The monumental power of nuclear (like in our featured image of Bikini Atoll by Victorrocha), whether it’s harnessed to generate electricity, or poised to deliver the ultimate force, is undeniably provocative.
Right from the outset of the atomic age the vast majority of places connected with that power have been hidden from curious eyes beneath virtually impenetrable layers of security and veils of secrecy.
In recent decades however, thanks to creeping declassification and decontamination, a number of seminal atomic sites have opened to the general public. This access has given rise to a new kind of traveller – the “Atomic tourist”, or the “Armageddon tourist”.
Atomic bomb test sites, scenes of atomic accidents, decommissioned power stations, defunct missile silos, Armageddon survival bunkers and museums dedicated to nuclear science and warfare – many in seriously remote locations – have all opened their doors to people fascinated, intoxicated even, by the awe-inspiring power of nuclear.
There are more atomic tourism sites around the world than you might imagine. First off, we look at the most interesting ones in the US, the first country in the world to harness nuclear power for the purposes of both war and peace (The Manhattan Project).
The Trinity Site – New Mexico
The world’s first atomic bomb was detonated at New Mexico’s White Sands Missile Range on July 16, 1945. The site is open to visitors twice a year, on the first Saturdays of April and November. You can see ground zero (marked by a small monument), a ranch house where the bomb’s plutonium core was assembled and a collection of photographs of the bomb being detonated.Cheap Flights To New Mexico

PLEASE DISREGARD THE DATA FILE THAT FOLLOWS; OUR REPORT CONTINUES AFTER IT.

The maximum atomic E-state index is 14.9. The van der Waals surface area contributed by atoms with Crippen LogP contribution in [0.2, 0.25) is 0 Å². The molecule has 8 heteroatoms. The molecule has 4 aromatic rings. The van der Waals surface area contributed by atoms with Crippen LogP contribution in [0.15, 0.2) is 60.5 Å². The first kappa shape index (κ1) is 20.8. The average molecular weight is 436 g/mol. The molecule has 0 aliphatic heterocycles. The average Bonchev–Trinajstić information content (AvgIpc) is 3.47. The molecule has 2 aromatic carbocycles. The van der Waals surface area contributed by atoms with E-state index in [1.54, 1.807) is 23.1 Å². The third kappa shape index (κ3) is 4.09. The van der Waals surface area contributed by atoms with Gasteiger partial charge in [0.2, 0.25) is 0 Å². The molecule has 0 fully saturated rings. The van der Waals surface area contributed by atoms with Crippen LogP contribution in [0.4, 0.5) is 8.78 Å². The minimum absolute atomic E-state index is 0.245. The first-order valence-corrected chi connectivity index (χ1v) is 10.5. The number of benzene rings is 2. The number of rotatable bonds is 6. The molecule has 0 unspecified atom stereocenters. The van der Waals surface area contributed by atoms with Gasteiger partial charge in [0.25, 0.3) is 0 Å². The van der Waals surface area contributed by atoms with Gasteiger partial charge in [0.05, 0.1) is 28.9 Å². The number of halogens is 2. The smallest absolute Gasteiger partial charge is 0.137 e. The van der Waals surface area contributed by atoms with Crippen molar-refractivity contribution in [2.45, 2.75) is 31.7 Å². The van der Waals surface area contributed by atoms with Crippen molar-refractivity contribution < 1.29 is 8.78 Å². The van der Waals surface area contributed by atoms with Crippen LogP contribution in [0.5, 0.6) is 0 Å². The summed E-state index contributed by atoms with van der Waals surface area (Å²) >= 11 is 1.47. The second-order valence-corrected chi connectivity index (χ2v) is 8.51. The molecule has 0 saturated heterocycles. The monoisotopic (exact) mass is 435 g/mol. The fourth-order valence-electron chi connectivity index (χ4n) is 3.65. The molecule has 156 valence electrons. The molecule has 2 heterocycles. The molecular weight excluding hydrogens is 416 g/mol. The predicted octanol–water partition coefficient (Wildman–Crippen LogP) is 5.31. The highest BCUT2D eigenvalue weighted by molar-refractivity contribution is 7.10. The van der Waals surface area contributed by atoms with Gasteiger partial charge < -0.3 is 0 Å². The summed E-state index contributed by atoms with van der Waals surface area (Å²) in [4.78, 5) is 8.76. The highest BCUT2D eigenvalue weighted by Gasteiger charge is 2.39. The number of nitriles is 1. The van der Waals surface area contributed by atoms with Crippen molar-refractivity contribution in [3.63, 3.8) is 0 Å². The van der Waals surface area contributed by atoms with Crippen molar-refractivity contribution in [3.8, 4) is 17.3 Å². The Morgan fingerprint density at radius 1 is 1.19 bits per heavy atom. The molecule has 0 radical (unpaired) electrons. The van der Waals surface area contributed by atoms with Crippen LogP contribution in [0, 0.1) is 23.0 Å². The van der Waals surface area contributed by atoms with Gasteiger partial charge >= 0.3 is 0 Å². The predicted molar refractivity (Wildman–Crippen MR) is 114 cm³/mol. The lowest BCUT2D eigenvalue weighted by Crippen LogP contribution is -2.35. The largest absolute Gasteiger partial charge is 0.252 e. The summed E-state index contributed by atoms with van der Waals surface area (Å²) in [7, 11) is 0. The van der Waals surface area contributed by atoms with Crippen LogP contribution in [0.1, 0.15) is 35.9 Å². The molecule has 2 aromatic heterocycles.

Doom Town – Nevada
Since it was established in 1951, a total of 928 nuclear tests have been carried out on the Nevada Test Site (last detonation 1992). The Department of Energy is responsible for the site today and runs a tour every month. Tours typically fill up months in advance. Visitors must register on the site’s official website. The remnants of Doom Town, a realistic-looking fake town used to measure the effects of atomic weapons on live animals and buildings, is the most interesting feature (Indiana Jones barely escapes it in his most recent movie).
The Titan Missile Museum – Arizona
This is the only legally accessible former missile silo in the United States. A relic from the Cold War, it was deactivated as part of the SALT Treaty. The “Beyond the Blastdoor” Tour (run of the first and third Saturday on the month) offers a glimpse of the Titan II (decommissioned) missile, crew quarters and the launch control centre.
Hanford B Reactor – Washington
An integral part of the Manhattan Project, Hanford’s B Reactor was the world’s first full-scale nuclear reactor and produced the plutonium used in the “Fat Man” bomb dropped on Nagasaki. Tours show both the reactor face and the control room. Check the website for tour details.
Los Alamos – New Mexico
Los Alamos was home to the Manhattan Project, the US initiative conceived in the early part of WWII to counter the threat of the German nuclear programme. The first nuclear bomb was built here and then transported the more than 200 miles to the Trinity Site for testing in the back of a pick-up truck. The Los Alamos Historical Museum has a section dedicated to the Manhattan Project and the Bradbury Science Museum documents the activities of the Los Alamos National Laboratory.
The National Museum of Nuclear Science & History – New Mexico
This Albuquerque museum houses an intelligently curated collection of objects and paraphernalia relating to all aspects of nuclear history. The large lot in the back has a number of planes, missiles and rockets.
Enola Gay – Washington DC
The Smithsonian National Air and Space Museum’s Dulles International Airport facility is home to the Enola Gay, the WWII Boeing B-29 Superfortress that dropped the first atomic weapon on Hiroshima (Japan).
Chernobyl and Pripyat (Ukraine)
The catastrophic explosion at Chernobyl power in 1986 remains the largest nuclear accident in history (the only other classed in the same magnitude is the Fukushima disaster in 2011). According to official Soviet reports the death toll stood at 31, though the real immediate and long term effects are undoubtedly far greater.